If you’re a registered nurse who’s on the lookout for ways to advance your career, you’re probably considering what a Master of Science in Nursing (MSN) can do for you. You should know that an MSN leads to the potential for advancement in many areas of nursing, including clinical specialist roles, as well as leadership opportunities in health policy, education, research, and management. Among these options, becoming a leader in community and public health nursing is one of the most visionary.
The National Academy of Medicine published a study titled, The Future of Nursing 2020-2030, which emphasizes three key health areas the Academy feels should be prioritized in the U.S. throughout this decade. Those three areas are: creating a culture of health, reducing health disparities, and improving the health of the population. This study recognizes that it would be a step backwards to ignore the swift and lasting impact that COVID-19 made on the health of communities across America in 2020. The future of nursing should embrace and capture this new consciousness. Lucky for RNs looking for opportunities, there is indeed support for a sustained focus on community health. Those community partnerships and public health programs that were fostered during the pandemic need educated leaders to strengthen them and continue the incredible work that has just begun.
In the USA, community and public health nursing operate on the principle that everyone deserves access to health services. The American Public Health Association summarizes the definition of public health nursing beautifully in this heavily sourced report, “Public health nurses provide leadership for emerging advances in population health and health care — particularly in terms of addressing health inequities.” This might leave you wondering, how does the public health nurse satisfy every inequity? How do they reach “everyone”? It’s a big, challenging question, which sparks a discussion about access.
The community health nurse role focuses on bringing healthcare access to population groups who may be economically, geographically, physically, or otherwise disadvantaged. Though these populations might not have a major hospital in their neighborhood, they probably have access to at least one of the following community institutions:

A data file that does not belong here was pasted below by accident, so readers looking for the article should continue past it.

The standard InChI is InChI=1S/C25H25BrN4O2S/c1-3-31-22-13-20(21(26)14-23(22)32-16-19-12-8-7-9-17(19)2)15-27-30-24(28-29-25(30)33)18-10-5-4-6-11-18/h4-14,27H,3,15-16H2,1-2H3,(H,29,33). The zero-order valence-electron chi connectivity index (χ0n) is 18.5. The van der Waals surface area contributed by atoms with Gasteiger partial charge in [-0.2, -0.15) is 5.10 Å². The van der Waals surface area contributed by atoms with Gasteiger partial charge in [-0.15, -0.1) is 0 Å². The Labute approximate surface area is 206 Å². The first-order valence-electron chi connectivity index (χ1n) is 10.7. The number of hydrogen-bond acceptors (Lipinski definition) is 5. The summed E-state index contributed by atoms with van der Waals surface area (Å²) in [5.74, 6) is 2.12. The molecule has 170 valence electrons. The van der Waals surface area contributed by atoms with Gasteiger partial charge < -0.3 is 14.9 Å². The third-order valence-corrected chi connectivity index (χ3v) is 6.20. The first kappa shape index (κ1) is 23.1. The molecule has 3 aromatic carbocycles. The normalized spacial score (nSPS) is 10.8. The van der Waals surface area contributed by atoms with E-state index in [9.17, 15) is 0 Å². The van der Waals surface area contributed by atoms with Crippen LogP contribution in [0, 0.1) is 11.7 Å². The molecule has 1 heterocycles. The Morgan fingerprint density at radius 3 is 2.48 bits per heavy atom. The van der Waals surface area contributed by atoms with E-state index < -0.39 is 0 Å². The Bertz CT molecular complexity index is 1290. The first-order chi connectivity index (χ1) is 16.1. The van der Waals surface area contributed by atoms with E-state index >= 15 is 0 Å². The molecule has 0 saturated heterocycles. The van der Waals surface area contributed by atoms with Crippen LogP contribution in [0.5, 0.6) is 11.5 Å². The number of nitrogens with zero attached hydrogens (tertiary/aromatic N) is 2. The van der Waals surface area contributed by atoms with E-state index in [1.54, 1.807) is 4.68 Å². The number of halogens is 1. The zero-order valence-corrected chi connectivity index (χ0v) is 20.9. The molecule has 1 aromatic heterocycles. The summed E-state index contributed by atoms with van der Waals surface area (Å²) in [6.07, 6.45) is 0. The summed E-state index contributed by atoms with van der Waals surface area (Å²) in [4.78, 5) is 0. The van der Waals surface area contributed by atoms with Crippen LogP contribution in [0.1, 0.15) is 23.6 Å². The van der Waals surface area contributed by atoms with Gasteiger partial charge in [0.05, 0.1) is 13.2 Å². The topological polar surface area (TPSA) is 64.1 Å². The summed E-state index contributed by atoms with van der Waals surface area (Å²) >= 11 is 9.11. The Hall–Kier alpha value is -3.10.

- Community health centers
- Correctional facilities
- Religious institutions
- County, state, and federal departments of health
- Non-government aid organizations
A community health nurse may work in one of these institutions. For example, a quick visit to the Association of Public Health Nurses career board shows open roles in government facilities, local departments of health and human services, and visiting nurse services.
Also due to the pandemic, the role of a community and public health nurse might be more familiar to the general public than in recent years past. This means that the work of a public health nurse is met with a receptive attitude from community leaders, which is important in the groundbreaking steps of any community health project. The Center for Disease Control and Prevention (CDC) explains that this groundwork is called a community health assessment (CHA). This is a systemic approach to identifying key areas of need for a population. For example, the first important question a CHA may ask is, “What is the health need being addressed?” The answer could be STD prevention, nutrition education, or a smoking cessation project, for example. The next question is more challenging and asks, “What resources are available, and what will it take to get them?” This includes budgetary funds or community partnerships that may result in charitable contributions or another method of cost-sharing. Each point of analysis must also inquire, “What unique sensitivities does this community possess?” The positioning of any cultural, political, or religious institution will most certainly influence the tone of the community health nurses’ program delivery method. When launching a program for any population, community and public health nurses understand that their potential for success is built off the answers to questions like these. Community health programs must be individualized for the communities they intend on addressing.
Community and public health nurses rely on both the lessons learned from classroom coursework, as well as hands-on experience gained during their MSN education program. A program with significant opportunities for real-life experience can lead to eligibility for more advanced leadership positions with higher salaries and increased responsibilities. Many aspiring public health nurses find that a flexible study program and career-focused curriculum help them keep their priorities in balance. For instance, working while studying towards an MSN is a smart choice that has long-term benefits. Continuing to make money while investing in a valuable education with a competitive tuition rate (compared to CT area private non-profit colleges), means you can feel confident that your financial future will be in great shape well before you land your first community health dream job.
To find out more about Goodwin University’s MSN program and how you can begin your journey into leadership roles in community and public health nursing, visit us online or call 800-889-3282. This is a field where you’re certain to make a difference in peoples’ lives day in and day out. Don’t hesitate to get started today!
Goodwin University is a nonprofit institution of higher education and is accredited by the New England Commission of Higher Education (NECHE), formerly known as the New England Association of Schools and Colleges (NEASC). Goodwin University was founded in 1999, with the goal of serving a diverse student population with career-focused degree programs that lead to strong employment outcomes.